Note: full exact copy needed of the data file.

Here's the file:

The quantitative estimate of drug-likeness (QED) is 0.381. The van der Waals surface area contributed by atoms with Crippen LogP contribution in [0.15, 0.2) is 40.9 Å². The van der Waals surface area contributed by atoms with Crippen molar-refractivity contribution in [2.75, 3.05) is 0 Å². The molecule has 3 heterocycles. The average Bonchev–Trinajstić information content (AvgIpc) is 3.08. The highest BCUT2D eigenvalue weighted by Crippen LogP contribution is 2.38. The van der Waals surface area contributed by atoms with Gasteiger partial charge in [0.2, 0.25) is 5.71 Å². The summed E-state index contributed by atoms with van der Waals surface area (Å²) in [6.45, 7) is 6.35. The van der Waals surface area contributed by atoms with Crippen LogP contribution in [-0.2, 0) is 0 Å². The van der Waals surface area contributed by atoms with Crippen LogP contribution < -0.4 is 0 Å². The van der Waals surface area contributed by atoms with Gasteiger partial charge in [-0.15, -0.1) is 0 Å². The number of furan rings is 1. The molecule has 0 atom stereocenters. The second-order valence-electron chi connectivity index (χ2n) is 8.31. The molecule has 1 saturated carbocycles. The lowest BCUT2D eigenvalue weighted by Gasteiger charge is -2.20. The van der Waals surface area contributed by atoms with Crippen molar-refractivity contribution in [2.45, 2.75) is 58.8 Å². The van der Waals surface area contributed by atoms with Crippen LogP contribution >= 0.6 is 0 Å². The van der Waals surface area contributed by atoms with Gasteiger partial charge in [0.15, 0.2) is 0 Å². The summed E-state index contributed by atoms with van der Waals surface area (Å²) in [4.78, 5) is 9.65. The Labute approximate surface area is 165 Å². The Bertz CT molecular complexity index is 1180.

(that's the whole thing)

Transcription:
The quantitative estimate of drug-likeness (QED) is 0.381. The van der Waals surface area contributed by atoms with Crippen LogP contribution in [0.15, 0.2) is 40.9 Å². The van der Waals surface area contributed by atoms with Crippen molar-refractivity contribution in [2.75, 3.05) is 0 Å². The molecule has 3 heterocycles. The average Bonchev–Trinajstić information content (AvgIpc) is 3.08. The highest BCUT2D eigenvalue weighted by Crippen LogP contribution is 2.38. The van der Waals surface area contributed by atoms with Gasteiger partial charge in [0.2, 0.25) is 5.71 Å². The summed E-state index contributed by atoms with van der Waals surface area (Å²) in [6.45, 7) is 6.35. The van der Waals surface area contributed by atoms with Crippen LogP contribution in [-0.2, 0) is 0 Å². The van der Waals surface area contributed by atoms with Crippen LogP contribution < -0.4 is 0 Å². The van der Waals surface area contributed by atoms with Gasteiger partial charge in [-0.15, -0.1) is 0 Å². The number of furan rings is 1. The molecule has 0 atom stereocenters. The second-order valence-electron chi connectivity index (χ2n) is 8.31. The molecule has 1 saturated carbocycles. The lowest BCUT2D eigenvalue weighted by Gasteiger charge is -2.20. The van der Waals surface area contributed by atoms with Crippen molar-refractivity contribution in [2.45, 2.75) is 58.8 Å². The van der Waals surface area contributed by atoms with Crippen LogP contribution >= 0.6 is 0 Å². The van der Waals surface area contributed by atoms with Gasteiger partial charge in [0.15, 0.2) is 0 Å². The summed E-state index contributed by atoms with van der Waals surface area (Å²) in [4.78, 5) is 9.65. The Labute approximate surface area is 165 Å². The Bertz CT molecular complexity index is 1180.